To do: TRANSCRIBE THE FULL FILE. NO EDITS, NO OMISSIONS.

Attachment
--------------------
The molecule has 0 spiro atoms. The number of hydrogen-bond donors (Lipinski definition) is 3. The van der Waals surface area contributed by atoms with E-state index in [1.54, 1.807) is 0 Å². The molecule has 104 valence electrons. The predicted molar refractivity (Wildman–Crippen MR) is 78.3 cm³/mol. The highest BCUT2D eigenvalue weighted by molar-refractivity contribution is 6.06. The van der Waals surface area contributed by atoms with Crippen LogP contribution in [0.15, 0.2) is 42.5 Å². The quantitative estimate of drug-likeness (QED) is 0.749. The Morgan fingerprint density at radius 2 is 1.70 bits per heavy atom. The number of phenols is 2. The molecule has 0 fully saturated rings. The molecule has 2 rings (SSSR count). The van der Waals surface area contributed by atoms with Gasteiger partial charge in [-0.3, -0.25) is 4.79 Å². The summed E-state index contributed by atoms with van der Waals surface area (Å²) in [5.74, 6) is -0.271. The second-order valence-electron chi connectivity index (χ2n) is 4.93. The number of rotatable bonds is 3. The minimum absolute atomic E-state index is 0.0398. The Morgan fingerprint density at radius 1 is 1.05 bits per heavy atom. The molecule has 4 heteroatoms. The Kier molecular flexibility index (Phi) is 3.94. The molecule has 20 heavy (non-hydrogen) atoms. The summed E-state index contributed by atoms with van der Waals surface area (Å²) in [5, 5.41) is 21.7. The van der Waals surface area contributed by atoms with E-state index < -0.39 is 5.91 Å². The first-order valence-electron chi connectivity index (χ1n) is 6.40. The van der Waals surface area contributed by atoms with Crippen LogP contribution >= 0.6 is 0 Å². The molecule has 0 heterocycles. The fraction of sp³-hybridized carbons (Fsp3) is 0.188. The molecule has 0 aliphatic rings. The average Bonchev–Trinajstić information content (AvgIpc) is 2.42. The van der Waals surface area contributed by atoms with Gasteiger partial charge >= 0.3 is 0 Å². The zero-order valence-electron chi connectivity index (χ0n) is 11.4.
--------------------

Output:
The molecule has 0 spiro atoms. The number of hydrogen-bond donors (Lipinski definition) is 3. The van der Waals surface area contributed by atoms with E-state index in [1.54, 1.807) is 0 Å². The molecule has 104 valence electrons. The predicted molar refractivity (Wildman–Crippen MR) is 78.3 cm³/mol. The highest BCUT2D eigenvalue weighted by molar-refractivity contribution is 6.06. The van der Waals surface area contributed by atoms with Crippen LogP contribution in [0.15, 0.2) is 42.5 Å². The quantitative estimate of drug-likeness (QED) is 0.749. The Morgan fingerprint density at radius 2 is 1.70 bits per heavy atom. The number of phenols is 2. The molecule has 0 fully saturated rings. The molecule has 2 rings (SSSR count). The van der Waals surface area contributed by atoms with Gasteiger partial charge in [-0.3, -0.25) is 4.79 Å². The summed E-state index contributed by atoms with van der Waals surface area (Å²) in [5.74, 6) is -0.271. The second-order valence-electron chi connectivity index (χ2n) is 4.93. The number of rotatable bonds is 3. The minimum absolute atomic E-state index is 0.0398. The Morgan fingerprint density at radius 1 is 1.05 bits per heavy atom. The molecule has 4 heteroatoms. The Kier molecular flexibility index (Phi) is 3.94. The molecule has 20 heavy (non-hydrogen) atoms. The summed E-state index contributed by atoms with van der Waals surface area (Å²) in [5, 5.41) is 21.7. The van der Waals surface area contributed by atoms with E-state index < -0.39 is 5.91 Å². The first-order valence-electron chi connectivity index (χ1n) is 6.40. The van der Waals surface area contributed by atoms with Crippen LogP contribution >= 0.6 is 0 Å². The molecule has 0 heterocycles. The fraction of sp³-hybridized carbons (Fsp3) is 0.188. The molecule has 0 aliphatic rings. The average Bonchev–Trinajstić information content (AvgIpc) is 2.42. The van der Waals surface area contributed by atoms with Gasteiger partial charge >= 0.3 is 0 Å². The zero-order valence-electron chi connectivity index (χ0n) is 11.4.